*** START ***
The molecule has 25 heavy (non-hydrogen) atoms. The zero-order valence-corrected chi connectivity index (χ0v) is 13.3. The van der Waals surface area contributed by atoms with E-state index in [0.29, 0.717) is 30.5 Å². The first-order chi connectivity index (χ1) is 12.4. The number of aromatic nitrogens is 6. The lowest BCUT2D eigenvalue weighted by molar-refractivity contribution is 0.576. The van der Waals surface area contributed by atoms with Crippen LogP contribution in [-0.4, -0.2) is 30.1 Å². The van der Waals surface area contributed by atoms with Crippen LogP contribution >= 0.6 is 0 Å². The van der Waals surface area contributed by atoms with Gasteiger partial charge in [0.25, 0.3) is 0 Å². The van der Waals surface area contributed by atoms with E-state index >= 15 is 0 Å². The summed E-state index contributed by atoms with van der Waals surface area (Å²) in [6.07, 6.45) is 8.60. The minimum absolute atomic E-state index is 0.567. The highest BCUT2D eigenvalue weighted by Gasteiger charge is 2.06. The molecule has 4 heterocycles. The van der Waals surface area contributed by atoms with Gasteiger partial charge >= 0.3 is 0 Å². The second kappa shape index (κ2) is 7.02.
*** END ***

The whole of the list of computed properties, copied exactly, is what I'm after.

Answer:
The molecule has 25 heavy (non-hydrogen) atoms. The zero-order valence-corrected chi connectivity index (χ0v) is 13.3. The van der Waals surface area contributed by atoms with E-state index in [0.29, 0.717) is 30.5 Å². The first-order chi connectivity index (χ1) is 12.4. The number of aromatic nitrogens is 6. The lowest BCUT2D eigenvalue weighted by molar-refractivity contribution is 0.576. The van der Waals surface area contributed by atoms with Crippen LogP contribution in [-0.4, -0.2) is 30.1 Å². The van der Waals surface area contributed by atoms with Crippen LogP contribution >= 0.6 is 0 Å². The van der Waals surface area contributed by atoms with Gasteiger partial charge in [0.25, 0.3) is 0 Å². The van der Waals surface area contributed by atoms with E-state index >= 15 is 0 Å². The summed E-state index contributed by atoms with van der Waals surface area (Å²) in [6.07, 6.45) is 8.60. The minimum absolute atomic E-state index is 0.567. The highest BCUT2D eigenvalue weighted by Gasteiger charge is 2.06. The molecule has 4 heterocycles. The van der Waals surface area contributed by atoms with Gasteiger partial charge >= 0.3 is 0 Å². The second kappa shape index (κ2) is 7.02.